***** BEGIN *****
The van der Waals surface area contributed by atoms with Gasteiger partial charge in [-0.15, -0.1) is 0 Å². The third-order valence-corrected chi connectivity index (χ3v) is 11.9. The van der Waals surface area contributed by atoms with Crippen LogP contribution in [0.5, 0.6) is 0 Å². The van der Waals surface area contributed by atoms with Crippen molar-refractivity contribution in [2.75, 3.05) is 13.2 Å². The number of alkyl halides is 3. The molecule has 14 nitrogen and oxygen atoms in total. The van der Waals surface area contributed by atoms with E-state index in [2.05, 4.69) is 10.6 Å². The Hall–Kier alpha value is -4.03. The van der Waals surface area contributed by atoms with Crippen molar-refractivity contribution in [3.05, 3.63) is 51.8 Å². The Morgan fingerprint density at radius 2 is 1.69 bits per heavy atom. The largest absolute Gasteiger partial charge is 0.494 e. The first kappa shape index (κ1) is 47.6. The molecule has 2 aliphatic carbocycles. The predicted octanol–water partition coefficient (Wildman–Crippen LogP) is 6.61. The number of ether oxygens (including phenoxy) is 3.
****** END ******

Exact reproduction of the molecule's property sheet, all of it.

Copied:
The van der Waals surface area contributed by atoms with Gasteiger partial charge in [-0.15, -0.1) is 0 Å². The third-order valence-corrected chi connectivity index (χ3v) is 11.9. The van der Waals surface area contributed by atoms with Crippen LogP contribution in [0.5, 0.6) is 0 Å². The van der Waals surface area contributed by atoms with Crippen molar-refractivity contribution in [2.75, 3.05) is 13.2 Å². The number of alkyl halides is 3. The molecule has 14 nitrogen and oxygen atoms in total. The van der Waals surface area contributed by atoms with E-state index in [2.05, 4.69) is 10.6 Å². The Hall–Kier alpha value is -4.03. The van der Waals surface area contributed by atoms with Crippen molar-refractivity contribution in [3.05, 3.63) is 51.8 Å². The Morgan fingerprint density at radius 2 is 1.69 bits per heavy atom. The largest absolute Gasteiger partial charge is 0.494 e. The first kappa shape index (κ1) is 47.6. The molecule has 2 aliphatic carbocycles. The predicted octanol–water partition coefficient (Wildman–Crippen LogP) is 6.61. The number of ether oxygens (including phenoxy) is 3.